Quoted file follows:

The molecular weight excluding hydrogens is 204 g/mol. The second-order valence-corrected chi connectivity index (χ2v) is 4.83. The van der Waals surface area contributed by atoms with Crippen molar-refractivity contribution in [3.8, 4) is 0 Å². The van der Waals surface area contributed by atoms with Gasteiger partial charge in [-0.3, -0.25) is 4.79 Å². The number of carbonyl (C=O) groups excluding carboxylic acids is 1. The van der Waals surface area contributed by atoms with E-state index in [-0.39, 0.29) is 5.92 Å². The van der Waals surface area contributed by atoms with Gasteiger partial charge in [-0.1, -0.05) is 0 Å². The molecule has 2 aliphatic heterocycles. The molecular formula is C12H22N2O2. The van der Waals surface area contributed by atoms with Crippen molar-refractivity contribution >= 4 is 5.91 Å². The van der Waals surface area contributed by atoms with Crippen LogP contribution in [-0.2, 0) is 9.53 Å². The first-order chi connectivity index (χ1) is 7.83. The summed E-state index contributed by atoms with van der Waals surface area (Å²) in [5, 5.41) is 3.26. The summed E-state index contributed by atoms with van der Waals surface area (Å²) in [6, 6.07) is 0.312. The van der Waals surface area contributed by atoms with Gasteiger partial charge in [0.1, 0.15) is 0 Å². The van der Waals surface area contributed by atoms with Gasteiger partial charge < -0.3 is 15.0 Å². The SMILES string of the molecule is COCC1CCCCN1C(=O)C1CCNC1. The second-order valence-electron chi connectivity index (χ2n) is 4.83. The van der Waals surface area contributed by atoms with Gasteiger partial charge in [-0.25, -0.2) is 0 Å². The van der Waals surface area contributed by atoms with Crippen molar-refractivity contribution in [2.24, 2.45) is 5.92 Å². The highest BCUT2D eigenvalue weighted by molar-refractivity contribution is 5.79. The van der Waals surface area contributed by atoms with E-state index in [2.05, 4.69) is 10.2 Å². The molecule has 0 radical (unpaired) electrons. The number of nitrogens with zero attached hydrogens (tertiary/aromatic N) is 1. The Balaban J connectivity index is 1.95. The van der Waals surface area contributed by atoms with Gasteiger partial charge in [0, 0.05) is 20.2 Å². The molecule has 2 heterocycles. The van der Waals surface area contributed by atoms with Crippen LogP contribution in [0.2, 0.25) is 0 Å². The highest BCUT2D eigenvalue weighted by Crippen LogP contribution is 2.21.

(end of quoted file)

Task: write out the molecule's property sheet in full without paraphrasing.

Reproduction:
The molecular weight excluding hydrogens is 204 g/mol. The second-order valence-corrected chi connectivity index (χ2v) is 4.83. The van der Waals surface area contributed by atoms with Crippen molar-refractivity contribution in [3.8, 4) is 0 Å². The van der Waals surface area contributed by atoms with Gasteiger partial charge in [-0.3, -0.25) is 4.79 Å². The number of carbonyl (C=O) groups excluding carboxylic acids is 1. The van der Waals surface area contributed by atoms with E-state index in [-0.39, 0.29) is 5.92 Å². The van der Waals surface area contributed by atoms with Gasteiger partial charge in [-0.1, -0.05) is 0 Å². The molecule has 2 aliphatic heterocycles. The molecular formula is C12H22N2O2. The van der Waals surface area contributed by atoms with Crippen molar-refractivity contribution >= 4 is 5.91 Å². The van der Waals surface area contributed by atoms with Crippen LogP contribution in [-0.2, 0) is 9.53 Å². The first-order chi connectivity index (χ1) is 7.83. The summed E-state index contributed by atoms with van der Waals surface area (Å²) in [5, 5.41) is 3.26. The summed E-state index contributed by atoms with van der Waals surface area (Å²) in [6, 6.07) is 0.312. The van der Waals surface area contributed by atoms with Gasteiger partial charge in [0.1, 0.15) is 0 Å². The van der Waals surface area contributed by atoms with Gasteiger partial charge < -0.3 is 15.0 Å². The SMILES string of the molecule is COCC1CCCCN1C(=O)C1CCNC1. The second-order valence-electron chi connectivity index (χ2n) is 4.83. The van der Waals surface area contributed by atoms with Gasteiger partial charge in [-0.25, -0.2) is 0 Å². The van der Waals surface area contributed by atoms with Crippen molar-refractivity contribution in [2.24, 2.45) is 5.92 Å². The highest BCUT2D eigenvalue weighted by molar-refractivity contribution is 5.79. The van der Waals surface area contributed by atoms with E-state index in [2.05, 4.69) is 10.2 Å². The molecule has 0 radical (unpaired) electrons. The number of nitrogens with zero attached hydrogens (tertiary/aromatic N) is 1. The Balaban J connectivity index is 1.95. The van der Waals surface area contributed by atoms with Gasteiger partial charge in [0, 0.05) is 20.2 Å². The molecule has 2 heterocycles. The van der Waals surface area contributed by atoms with Crippen LogP contribution in [0.2, 0.25) is 0 Å². The highest BCUT2D eigenvalue weighted by Crippen LogP contribution is 2.21.